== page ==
You’ve probably heard by now that a bank you probably have nothing to do with, Silicon Valley Bank (SVB), failed and had to be bailed out by the Government (kinda). But banking is confusing and everyone is always trying to sound super smart about it so we’re going to break it down in Lehman’s terms…oh sorry I mean layman’s terms.
What happened at SVB?
Long story short: SVB ran out of cash, didn’t diversify their holdings and had a real life bank run.
Every single investor including average American retirees know that the number one rule of money management is diversification. SVB did not hold to this rule in any aspect of their business. Basically, the bank was relying on cash flows from commercial customers who were all in a singular particularly volatile industry (start-up tech). Several factors made deposits lower including increased interest rates and therefore lower investor appetite in new projects (the higher the interest rate, the more expensive it is to borrow. The more expensive it is to borrow, the less likely it is investors will borrow money to put into new projects). Further, the investments SVB had made to grow money with the deposits were primarily in long term bonds which are famously illiquid investments meaning you cannot easily convert them to cash and are also very sensitive to interest rates. So when SVB tried to sell their bonds to make cash quickly, they actually lost money on them. When investors caught wind of this because of an emergency stock sale, it caused panic and a bank run which completely emptied SVB reserves and shut them down.
Even though interest rates played a part, most analysts believe that the bank failure was totally due to mismanagement by leadership and had not many systemic causes or effects.
A real life bank run?
Yes, SVB shut their online banking down as the crisis emerged and business leaders from all over showed up in person to SVB to move their money. SVB locked their doors. The police had to be called and ultimately the people were sent away and the bank was forced to close down all operations and was then considered a failed bank.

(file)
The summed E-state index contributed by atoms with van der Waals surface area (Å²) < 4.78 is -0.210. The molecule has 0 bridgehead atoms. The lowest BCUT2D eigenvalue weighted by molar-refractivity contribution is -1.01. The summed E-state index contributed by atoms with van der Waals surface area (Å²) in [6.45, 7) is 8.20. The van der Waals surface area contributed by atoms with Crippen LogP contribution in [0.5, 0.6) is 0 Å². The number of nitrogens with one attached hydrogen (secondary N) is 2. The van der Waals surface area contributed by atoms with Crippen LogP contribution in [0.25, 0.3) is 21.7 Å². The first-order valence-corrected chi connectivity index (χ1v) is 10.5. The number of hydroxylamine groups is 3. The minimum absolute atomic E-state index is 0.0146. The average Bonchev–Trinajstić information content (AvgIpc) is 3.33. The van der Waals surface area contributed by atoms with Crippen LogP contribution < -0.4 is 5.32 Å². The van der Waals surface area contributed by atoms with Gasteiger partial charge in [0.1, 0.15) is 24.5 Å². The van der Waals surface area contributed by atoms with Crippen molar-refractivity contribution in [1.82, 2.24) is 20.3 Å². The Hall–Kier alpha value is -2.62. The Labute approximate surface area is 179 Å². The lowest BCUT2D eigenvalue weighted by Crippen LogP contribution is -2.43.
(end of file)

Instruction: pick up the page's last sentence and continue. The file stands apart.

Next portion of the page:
Who was the management that caused the problems?
Two executives from SVB previously worked for the notorious Lehman Brothers who failed catastrophically in 2008 causing the biggest financial collapse in America since the Great Depression and changing the face of American banking regulation. In fact, one of the executives at SVB was the Chief Financial Office (CFO) of the Lehman Brothers operation aka the guy arguably the most responsible for its collapse. Kind of a weird hire if you ask me, though, we can’t know that it was him who made the decisions that lead to SVB’s closure.
It appears as though the Board at SVB has known that there were problems with their risk profile for at least 15 months. The company hired a Chief Risk Officer who left for undisclosed reasons only two months later and has since April of 2022 operated without a Chief Risk Officer.
CEO Greg Becker sold $3.6 million in shares days before the collapse. SVB’s CFO and CMO also sold off their shares days before the collapse. Bonuses were paid to employees hours before the FDIC seized legal control of the company. The facts are unclear as of today, but it kinda seems like the leadership of SVB is unlikely to keep the millions they made on those stock sales even if they avoid criminal charges since there will maybe be civil penalties for those actions.
Is there going to be a financial crisis because of this?
It seems like probably not. There was some concern over the weekend that the sheer mention of bank failures and bank runs would cause more to occur. But because SVB was unique in their mismanagement (serving only a niche community, no diversity in outside investments), the damage will likely remain limited to banks like SVB which seem to account for only a handful.
Did the Government bail out SVB?
Yes and no. The FDIC, FED and Treasury unanimously voted to consider the event “systemically important” to trigger FDIC flexibility and allow the agency to cover all the deposit money so that those using SVB do not lose their money. But they did not agree to any kind of financial overhaul which would keep SVB operational at this time. Shareholders and bondholders are not going to have their losses covered like the bailouts of 2009. The money to cover the depositors will come from user fees paid by banks into the FDIC system, not from the Treasury general fund (aka the taxpayers). The FDIC will sell off the remaining SVB assets to cover the deposits as well. Most analysts believe that it would be a mistake for the Federal government to totally cover everyone involved in this failure as it would not encourage bankers to make wise investment choices going forward. If no one can ever lose money – what is the point of rational and safe banking behavior?